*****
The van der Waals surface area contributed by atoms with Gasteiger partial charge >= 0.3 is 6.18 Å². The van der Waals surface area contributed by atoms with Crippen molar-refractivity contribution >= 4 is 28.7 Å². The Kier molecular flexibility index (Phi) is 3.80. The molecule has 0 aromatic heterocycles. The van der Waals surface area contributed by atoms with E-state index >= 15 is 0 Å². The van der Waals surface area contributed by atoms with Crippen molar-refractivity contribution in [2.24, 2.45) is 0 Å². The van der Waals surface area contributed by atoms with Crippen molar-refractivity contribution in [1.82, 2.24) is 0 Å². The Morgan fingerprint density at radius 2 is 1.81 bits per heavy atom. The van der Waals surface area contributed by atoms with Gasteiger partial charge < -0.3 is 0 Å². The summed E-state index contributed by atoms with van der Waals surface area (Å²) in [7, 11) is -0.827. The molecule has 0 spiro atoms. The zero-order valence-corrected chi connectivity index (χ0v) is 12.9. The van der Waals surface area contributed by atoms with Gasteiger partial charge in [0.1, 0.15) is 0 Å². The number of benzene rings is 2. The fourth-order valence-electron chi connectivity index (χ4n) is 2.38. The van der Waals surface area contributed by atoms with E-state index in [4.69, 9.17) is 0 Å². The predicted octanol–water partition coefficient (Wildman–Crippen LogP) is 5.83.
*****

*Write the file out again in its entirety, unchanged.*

The van der Waals surface area contributed by atoms with Gasteiger partial charge >= 0.3 is 6.18 Å². The van der Waals surface area contributed by atoms with Crippen molar-refractivity contribution >= 4 is 28.7 Å². The Kier molecular flexibility index (Phi) is 3.80. The molecule has 0 aromatic heterocycles. The van der Waals surface area contributed by atoms with E-state index >= 15 is 0 Å². The van der Waals surface area contributed by atoms with Crippen molar-refractivity contribution in [2.24, 2.45) is 0 Å². The van der Waals surface area contributed by atoms with Crippen molar-refractivity contribution in [1.82, 2.24) is 0 Å². The Morgan fingerprint density at radius 2 is 1.81 bits per heavy atom. The van der Waals surface area contributed by atoms with Gasteiger partial charge < -0.3 is 0 Å². The summed E-state index contributed by atoms with van der Waals surface area (Å²) in [7, 11) is -0.827. The molecule has 0 spiro atoms. The zero-order valence-corrected chi connectivity index (χ0v) is 12.9. The van der Waals surface area contributed by atoms with Gasteiger partial charge in [0.1, 0.15) is 0 Å². The number of benzene rings is 2. The fourth-order valence-electron chi connectivity index (χ4n) is 2.38. The van der Waals surface area contributed by atoms with E-state index in [4.69, 9.17) is 0 Å². The predicted octanol–water partition coefficient (Wildman–Crippen LogP) is 5.83.